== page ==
Grain prices are much more supply driven. Grains have more or less the same nutritional value – and I know about the deficiency in maize of certain amino acids – actually the most nutritious bread is the sourdough black/dark brown rye bread of f.i. Germany, so they should have about the same price; but they have not.
There are definitely some supply side imperfections. The alarming price rise in rice in 2008 does indicate where these “imperfections” are. No points for that one. At the same time American farmers were paid to make fuel-alcohol of their corn harvest.
There is little doubt that rice is being produced far too expensively in general. It will not be the first time the U.S. Midwest destroys an empire. The area also devastated Russian grain production in the late 18th century and out-competed the world’s other grain producers. The Haber process of fixing nitrogen just before WW1 didn’t help either.
Market access is clearly not the only imperfection, as we can see because soya beans converge on the price of rice – yes, I know it is a fodder for ruminants mainly, but they produce milk on that also – and a large part of the production of soya beans comes from Brazil, so there is a heavy indication of currency manipulation. China has kept its currency undervalued with respect to the USD which might be a smart thing to do, if you are exporting to the US; but when you have to import it is less than intelligent because you end up with underpaid exports and overpaid imports.
In so far as the price difference between wheat and rice is due to a flawed exchange rate the numbers suggest that the RMB should be doubled in relation to the USD – which would end any Chinese hope of ever exporting again.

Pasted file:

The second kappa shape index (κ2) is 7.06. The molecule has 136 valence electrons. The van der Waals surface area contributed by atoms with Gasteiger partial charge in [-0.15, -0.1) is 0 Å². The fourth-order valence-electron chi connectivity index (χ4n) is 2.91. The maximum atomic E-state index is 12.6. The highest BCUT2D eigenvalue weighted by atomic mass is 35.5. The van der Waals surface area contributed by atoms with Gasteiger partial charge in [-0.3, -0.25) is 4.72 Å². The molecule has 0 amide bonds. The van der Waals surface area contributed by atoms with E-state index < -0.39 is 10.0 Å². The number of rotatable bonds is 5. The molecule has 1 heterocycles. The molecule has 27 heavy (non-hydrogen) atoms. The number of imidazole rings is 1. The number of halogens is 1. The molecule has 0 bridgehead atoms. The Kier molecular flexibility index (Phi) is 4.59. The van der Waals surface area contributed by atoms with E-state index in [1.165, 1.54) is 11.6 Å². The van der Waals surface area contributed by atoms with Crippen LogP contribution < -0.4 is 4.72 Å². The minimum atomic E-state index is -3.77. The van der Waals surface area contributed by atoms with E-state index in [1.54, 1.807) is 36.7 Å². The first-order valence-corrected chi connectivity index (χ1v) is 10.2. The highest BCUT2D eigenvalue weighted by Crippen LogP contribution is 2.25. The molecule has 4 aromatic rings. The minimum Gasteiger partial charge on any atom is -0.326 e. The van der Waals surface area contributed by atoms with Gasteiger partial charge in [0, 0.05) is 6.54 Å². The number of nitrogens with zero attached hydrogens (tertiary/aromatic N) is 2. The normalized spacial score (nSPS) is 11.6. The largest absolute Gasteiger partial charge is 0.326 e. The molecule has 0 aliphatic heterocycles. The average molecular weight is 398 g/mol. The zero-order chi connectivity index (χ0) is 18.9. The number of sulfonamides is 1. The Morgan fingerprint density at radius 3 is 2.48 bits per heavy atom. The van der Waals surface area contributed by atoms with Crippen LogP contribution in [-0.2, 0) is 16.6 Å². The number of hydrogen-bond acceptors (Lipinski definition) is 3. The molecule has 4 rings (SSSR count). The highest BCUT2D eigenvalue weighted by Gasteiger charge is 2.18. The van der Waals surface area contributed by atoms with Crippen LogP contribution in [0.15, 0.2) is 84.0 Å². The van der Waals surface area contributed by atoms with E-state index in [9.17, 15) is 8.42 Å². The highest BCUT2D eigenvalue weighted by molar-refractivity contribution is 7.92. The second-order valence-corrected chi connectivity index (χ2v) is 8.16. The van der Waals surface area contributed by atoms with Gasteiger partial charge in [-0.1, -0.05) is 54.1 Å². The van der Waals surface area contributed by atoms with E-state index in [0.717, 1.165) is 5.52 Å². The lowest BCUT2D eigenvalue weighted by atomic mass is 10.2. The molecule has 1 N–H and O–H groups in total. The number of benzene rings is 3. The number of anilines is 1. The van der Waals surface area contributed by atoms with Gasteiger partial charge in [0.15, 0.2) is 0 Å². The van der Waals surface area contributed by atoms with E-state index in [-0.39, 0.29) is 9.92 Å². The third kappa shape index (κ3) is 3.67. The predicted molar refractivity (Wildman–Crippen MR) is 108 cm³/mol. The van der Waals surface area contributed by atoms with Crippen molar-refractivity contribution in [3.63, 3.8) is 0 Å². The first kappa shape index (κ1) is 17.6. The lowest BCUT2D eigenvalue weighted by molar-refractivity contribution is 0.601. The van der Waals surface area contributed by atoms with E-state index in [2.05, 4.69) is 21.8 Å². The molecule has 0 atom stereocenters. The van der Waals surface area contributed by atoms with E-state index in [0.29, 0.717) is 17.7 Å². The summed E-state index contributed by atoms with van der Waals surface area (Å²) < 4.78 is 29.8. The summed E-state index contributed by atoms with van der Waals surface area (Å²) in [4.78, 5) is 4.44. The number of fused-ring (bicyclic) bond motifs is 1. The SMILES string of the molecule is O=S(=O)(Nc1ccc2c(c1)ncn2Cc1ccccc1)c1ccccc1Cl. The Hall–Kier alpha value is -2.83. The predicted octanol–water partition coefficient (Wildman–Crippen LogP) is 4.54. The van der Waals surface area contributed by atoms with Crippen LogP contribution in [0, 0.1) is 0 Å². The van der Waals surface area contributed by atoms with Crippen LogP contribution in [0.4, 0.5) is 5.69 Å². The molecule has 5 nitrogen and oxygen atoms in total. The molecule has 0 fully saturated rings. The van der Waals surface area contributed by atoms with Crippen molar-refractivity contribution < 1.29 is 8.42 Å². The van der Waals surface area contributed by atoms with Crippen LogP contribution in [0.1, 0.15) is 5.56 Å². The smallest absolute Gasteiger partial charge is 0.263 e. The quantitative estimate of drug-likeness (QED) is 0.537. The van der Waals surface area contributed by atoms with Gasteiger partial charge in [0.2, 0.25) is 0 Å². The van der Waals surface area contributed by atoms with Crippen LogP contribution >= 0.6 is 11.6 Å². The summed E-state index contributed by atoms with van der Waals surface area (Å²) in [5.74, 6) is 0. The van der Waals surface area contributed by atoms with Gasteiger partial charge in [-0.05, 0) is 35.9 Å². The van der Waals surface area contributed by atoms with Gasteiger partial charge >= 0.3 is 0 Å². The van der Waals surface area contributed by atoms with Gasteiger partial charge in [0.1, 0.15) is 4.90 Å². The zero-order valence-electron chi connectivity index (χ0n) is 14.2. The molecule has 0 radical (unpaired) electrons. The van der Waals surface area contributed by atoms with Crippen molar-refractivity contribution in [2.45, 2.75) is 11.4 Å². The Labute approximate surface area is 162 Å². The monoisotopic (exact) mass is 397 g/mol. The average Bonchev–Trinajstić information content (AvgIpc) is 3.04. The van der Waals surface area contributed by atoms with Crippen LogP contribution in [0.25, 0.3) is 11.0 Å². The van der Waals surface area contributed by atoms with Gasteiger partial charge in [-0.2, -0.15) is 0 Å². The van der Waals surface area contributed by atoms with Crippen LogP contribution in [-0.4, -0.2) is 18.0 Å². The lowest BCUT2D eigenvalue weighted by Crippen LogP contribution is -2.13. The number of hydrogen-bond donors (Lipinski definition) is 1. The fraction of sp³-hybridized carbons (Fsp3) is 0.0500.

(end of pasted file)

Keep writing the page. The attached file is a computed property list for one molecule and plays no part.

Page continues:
I’m not against price indexes as such. Any pilot would hate being deprived of his window to get some idea of where he is flying. But at times visibility is so poor that you have to be on instruments. The most fundamental thing taught pilots is to trust their instruments and not the seat of their pants – as experience and feelings are just about the most dangerous and misleading source of information when you are flying blind. Furthermore you have to cross reference a number of instruments as any one of them could be wrong.
We are indeed flying blind as there are a lot of interests in portraying the realities as something they are not.
Metallic raw materials are going down to where the needles are getting there to indicate power is failing on all four engines. The nose is pointing up to more expensive food – and yet you are not gaining the altitude you should, as grain prices have not been raised. Truth is someone is going DOWN.